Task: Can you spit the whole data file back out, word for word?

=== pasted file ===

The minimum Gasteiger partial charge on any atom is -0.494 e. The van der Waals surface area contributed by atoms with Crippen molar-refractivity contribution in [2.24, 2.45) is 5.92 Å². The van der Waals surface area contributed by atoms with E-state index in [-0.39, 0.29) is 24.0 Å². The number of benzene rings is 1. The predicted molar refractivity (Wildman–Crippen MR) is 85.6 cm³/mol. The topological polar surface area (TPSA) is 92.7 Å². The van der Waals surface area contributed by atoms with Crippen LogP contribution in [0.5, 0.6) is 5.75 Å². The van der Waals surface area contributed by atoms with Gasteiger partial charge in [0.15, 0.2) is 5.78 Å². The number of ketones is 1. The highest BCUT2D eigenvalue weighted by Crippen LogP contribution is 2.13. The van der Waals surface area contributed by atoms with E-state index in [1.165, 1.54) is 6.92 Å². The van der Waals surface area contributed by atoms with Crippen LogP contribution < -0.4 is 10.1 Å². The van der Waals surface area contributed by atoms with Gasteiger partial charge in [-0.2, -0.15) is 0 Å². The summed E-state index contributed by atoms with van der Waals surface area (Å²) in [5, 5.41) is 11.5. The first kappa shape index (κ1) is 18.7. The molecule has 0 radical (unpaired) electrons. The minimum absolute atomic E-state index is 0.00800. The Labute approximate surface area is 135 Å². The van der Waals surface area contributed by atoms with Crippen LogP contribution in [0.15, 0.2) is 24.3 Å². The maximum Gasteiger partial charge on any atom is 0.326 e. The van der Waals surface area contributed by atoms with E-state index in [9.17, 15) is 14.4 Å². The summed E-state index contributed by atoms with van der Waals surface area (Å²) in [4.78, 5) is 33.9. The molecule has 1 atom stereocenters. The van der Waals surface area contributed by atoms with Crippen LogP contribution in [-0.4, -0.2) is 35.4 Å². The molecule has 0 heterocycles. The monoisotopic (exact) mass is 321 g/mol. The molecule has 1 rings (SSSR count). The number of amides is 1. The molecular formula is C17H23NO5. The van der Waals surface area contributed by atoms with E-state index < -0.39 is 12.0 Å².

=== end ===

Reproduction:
The minimum Gasteiger partial charge on any atom is -0.494 e. The van der Waals surface area contributed by atoms with Crippen molar-refractivity contribution in [2.24, 2.45) is 5.92 Å². The van der Waals surface area contributed by atoms with E-state index in [-0.39, 0.29) is 24.0 Å². The number of benzene rings is 1. The predicted molar refractivity (Wildman–Crippen MR) is 85.6 cm³/mol. The topological polar surface area (TPSA) is 92.7 Å². The van der Waals surface area contributed by atoms with Crippen LogP contribution in [0.5, 0.6) is 5.75 Å². The van der Waals surface area contributed by atoms with Gasteiger partial charge in [0.15, 0.2) is 5.78 Å². The number of ketones is 1. The highest BCUT2D eigenvalue weighted by Crippen LogP contribution is 2.13. The van der Waals surface area contributed by atoms with E-state index in [1.165, 1.54) is 6.92 Å². The van der Waals surface area contributed by atoms with Crippen LogP contribution < -0.4 is 10.1 Å². The van der Waals surface area contributed by atoms with Gasteiger partial charge in [-0.2, -0.15) is 0 Å². The summed E-state index contributed by atoms with van der Waals surface area (Å²) in [5, 5.41) is 11.5. The first kappa shape index (κ1) is 18.7. The molecule has 0 radical (unpaired) electrons. The minimum absolute atomic E-state index is 0.00800. The Labute approximate surface area is 135 Å². The van der Waals surface area contributed by atoms with Crippen LogP contribution in [0.15, 0.2) is 24.3 Å². The maximum Gasteiger partial charge on any atom is 0.326 e. The van der Waals surface area contributed by atoms with E-state index in [9.17, 15) is 14.4 Å². The summed E-state index contributed by atoms with van der Waals surface area (Å²) in [4.78, 5) is 33.9. The molecule has 1 atom stereocenters. The van der Waals surface area contributed by atoms with Crippen LogP contribution in [-0.4, -0.2) is 35.4 Å². The molecule has 0 heterocycles. The monoisotopic (exact) mass is 321 g/mol. The molecule has 1 rings (SSSR count). The number of amides is 1. The molecular formula is C17H23NO5. The van der Waals surface area contributed by atoms with E-state index < -0.39 is 12.0 Å².